Background: This study was conducted to evaluate trends in survival, by race-ethnicity, for women diagnosed with breast cancer in Florida over a 26-year period.
Methods: This was a retrospective cohort study of women diagnosed with invasive breast cancer in Florida between 1990 and 2015. Data were obtained from the Florida Cancer Data System. Women in the study were categorized according to race (white/black) and Hispanic ethnicity (yes/no). Cumulative incidence estimates of 5- and 10-year breast cancer-related death with 95% confidence intervals (CI) were obtained by race-ethnicity, according to diagnosis year. Subdistribution hazard models were used to obtain subdistribution HRs (sHR) for the relative rate of breast cancer death accounting for competing causes.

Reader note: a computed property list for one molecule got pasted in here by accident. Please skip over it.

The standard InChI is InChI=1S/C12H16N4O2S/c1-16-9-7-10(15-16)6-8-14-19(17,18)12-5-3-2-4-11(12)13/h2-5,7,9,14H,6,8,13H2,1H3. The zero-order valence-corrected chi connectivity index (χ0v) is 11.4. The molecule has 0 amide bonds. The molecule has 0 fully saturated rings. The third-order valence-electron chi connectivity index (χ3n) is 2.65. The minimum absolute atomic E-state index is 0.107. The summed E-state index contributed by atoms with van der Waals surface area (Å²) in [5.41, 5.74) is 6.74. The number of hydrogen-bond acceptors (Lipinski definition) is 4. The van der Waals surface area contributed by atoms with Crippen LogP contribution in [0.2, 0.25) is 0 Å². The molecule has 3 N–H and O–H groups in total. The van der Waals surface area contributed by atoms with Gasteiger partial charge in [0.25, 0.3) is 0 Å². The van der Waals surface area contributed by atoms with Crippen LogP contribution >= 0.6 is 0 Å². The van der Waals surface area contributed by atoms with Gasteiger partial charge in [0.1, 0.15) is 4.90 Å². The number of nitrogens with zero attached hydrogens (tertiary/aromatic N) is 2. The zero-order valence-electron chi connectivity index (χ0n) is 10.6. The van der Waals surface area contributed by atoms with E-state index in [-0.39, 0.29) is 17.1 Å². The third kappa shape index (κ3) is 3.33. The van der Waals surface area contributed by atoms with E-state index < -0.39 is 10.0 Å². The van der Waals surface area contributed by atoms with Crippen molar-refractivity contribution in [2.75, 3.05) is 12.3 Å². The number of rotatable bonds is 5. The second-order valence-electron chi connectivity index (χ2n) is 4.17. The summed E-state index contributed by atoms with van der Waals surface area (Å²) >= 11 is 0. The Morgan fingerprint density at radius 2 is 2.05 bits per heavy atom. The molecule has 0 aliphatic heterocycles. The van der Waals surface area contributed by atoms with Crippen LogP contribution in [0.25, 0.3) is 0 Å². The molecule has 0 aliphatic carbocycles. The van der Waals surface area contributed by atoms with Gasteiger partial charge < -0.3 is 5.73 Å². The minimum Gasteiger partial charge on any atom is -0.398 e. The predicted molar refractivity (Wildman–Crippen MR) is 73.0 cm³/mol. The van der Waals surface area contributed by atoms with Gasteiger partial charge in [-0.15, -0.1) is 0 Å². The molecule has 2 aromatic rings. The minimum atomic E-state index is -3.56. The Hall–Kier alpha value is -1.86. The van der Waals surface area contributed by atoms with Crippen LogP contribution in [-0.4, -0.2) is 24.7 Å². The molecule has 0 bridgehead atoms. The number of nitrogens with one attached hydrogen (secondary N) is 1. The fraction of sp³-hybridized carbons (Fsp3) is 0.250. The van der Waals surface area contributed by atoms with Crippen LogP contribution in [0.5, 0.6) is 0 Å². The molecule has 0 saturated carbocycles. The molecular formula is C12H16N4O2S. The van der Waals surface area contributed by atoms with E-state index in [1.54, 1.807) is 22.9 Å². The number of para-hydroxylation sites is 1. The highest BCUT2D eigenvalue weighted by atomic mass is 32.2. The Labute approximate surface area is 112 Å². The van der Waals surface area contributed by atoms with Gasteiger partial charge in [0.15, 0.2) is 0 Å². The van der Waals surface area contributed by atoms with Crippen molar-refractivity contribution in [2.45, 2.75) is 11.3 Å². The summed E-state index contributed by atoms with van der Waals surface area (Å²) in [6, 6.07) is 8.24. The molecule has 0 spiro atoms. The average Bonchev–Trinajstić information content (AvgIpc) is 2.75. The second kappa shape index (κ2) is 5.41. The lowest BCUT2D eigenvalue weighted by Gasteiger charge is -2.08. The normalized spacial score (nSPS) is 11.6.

Results: Breast cancer mortality decreased for all racial-ethnic groups, and racial-ethnic minorities had greater absolute and relative improvement for nearly all metrics compared with non-Hispanic white (NHW) women. However, for the most recent time period (2010-2015), black women still experienced significant survival disparities with non-Hispanic black (NHB) women, having twice the rate of 5-year [sHR = 2.04; 95% confidence interval (CI), 1.91-2.19] and 10-year (sHR = 2.02; 95% CI, 1.89-2.16) breast cancer-related death. Adjustment for covariates substantially reduced the excess rate of breast cancer-related death for black women.
Conclusions: Despite efforts to improve disparities in breast cancer outcomes for underserved women in Florida, black women continue to experience significant survival disparities.
Impact: These results highlight the need for targeted approaches to eliminate disparities in breast cancer survival for black women.
©2021 American Association for Cancer Research.